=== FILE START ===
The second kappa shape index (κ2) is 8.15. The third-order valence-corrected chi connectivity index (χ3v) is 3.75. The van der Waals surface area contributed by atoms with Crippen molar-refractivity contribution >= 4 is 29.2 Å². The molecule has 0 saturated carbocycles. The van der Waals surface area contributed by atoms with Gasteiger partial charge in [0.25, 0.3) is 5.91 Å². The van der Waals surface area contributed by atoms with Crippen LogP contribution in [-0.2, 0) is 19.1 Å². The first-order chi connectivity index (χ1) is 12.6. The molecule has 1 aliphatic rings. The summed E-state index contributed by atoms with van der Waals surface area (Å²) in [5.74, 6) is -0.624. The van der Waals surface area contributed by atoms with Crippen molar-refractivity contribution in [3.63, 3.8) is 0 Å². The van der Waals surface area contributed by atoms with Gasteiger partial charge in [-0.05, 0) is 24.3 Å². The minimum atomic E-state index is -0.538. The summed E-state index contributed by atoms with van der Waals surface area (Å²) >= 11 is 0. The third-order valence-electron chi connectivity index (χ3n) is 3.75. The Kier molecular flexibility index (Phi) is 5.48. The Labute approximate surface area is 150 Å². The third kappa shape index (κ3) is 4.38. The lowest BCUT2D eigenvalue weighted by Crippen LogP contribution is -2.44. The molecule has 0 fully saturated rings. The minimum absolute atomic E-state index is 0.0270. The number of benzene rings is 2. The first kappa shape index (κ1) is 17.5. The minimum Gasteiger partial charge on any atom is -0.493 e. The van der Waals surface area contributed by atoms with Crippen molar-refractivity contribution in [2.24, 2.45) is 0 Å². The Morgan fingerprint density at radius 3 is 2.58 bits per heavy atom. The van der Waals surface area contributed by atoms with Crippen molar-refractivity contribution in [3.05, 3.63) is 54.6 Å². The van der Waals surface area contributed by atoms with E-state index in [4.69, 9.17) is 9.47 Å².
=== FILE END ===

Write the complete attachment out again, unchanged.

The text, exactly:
The second kappa shape index (κ2) is 8.15. The third-order valence-corrected chi connectivity index (χ3v) is 3.75. The van der Waals surface area contributed by atoms with Crippen molar-refractivity contribution >= 4 is 29.2 Å². The molecule has 0 saturated carbocycles. The van der Waals surface area contributed by atoms with Gasteiger partial charge in [0.25, 0.3) is 5.91 Å². The van der Waals surface area contributed by atoms with Crippen LogP contribution in [-0.2, 0) is 19.1 Å². The first-order chi connectivity index (χ1) is 12.6. The molecule has 1 aliphatic rings. The summed E-state index contributed by atoms with van der Waals surface area (Å²) in [5.74, 6) is -0.624. The van der Waals surface area contributed by atoms with Crippen molar-refractivity contribution in [3.63, 3.8) is 0 Å². The van der Waals surface area contributed by atoms with Gasteiger partial charge in [-0.05, 0) is 24.3 Å². The minimum atomic E-state index is -0.538. The summed E-state index contributed by atoms with van der Waals surface area (Å²) >= 11 is 0. The third-order valence-electron chi connectivity index (χ3n) is 3.75. The Kier molecular flexibility index (Phi) is 5.48. The Labute approximate surface area is 150 Å². The third kappa shape index (κ3) is 4.38. The lowest BCUT2D eigenvalue weighted by Crippen LogP contribution is -2.44. The molecule has 0 fully saturated rings. The minimum absolute atomic E-state index is 0.0270. The number of benzene rings is 2. The first kappa shape index (κ1) is 17.5. The minimum Gasteiger partial charge on any atom is -0.493 e. The van der Waals surface area contributed by atoms with Crippen molar-refractivity contribution in [2.24, 2.45) is 0 Å². The Morgan fingerprint density at radius 3 is 2.58 bits per heavy atom. The van der Waals surface area contributed by atoms with Crippen molar-refractivity contribution in [3.05, 3.63) is 54.6 Å². The van der Waals surface area contributed by atoms with E-state index in [4.69, 9.17) is 9.47 Å².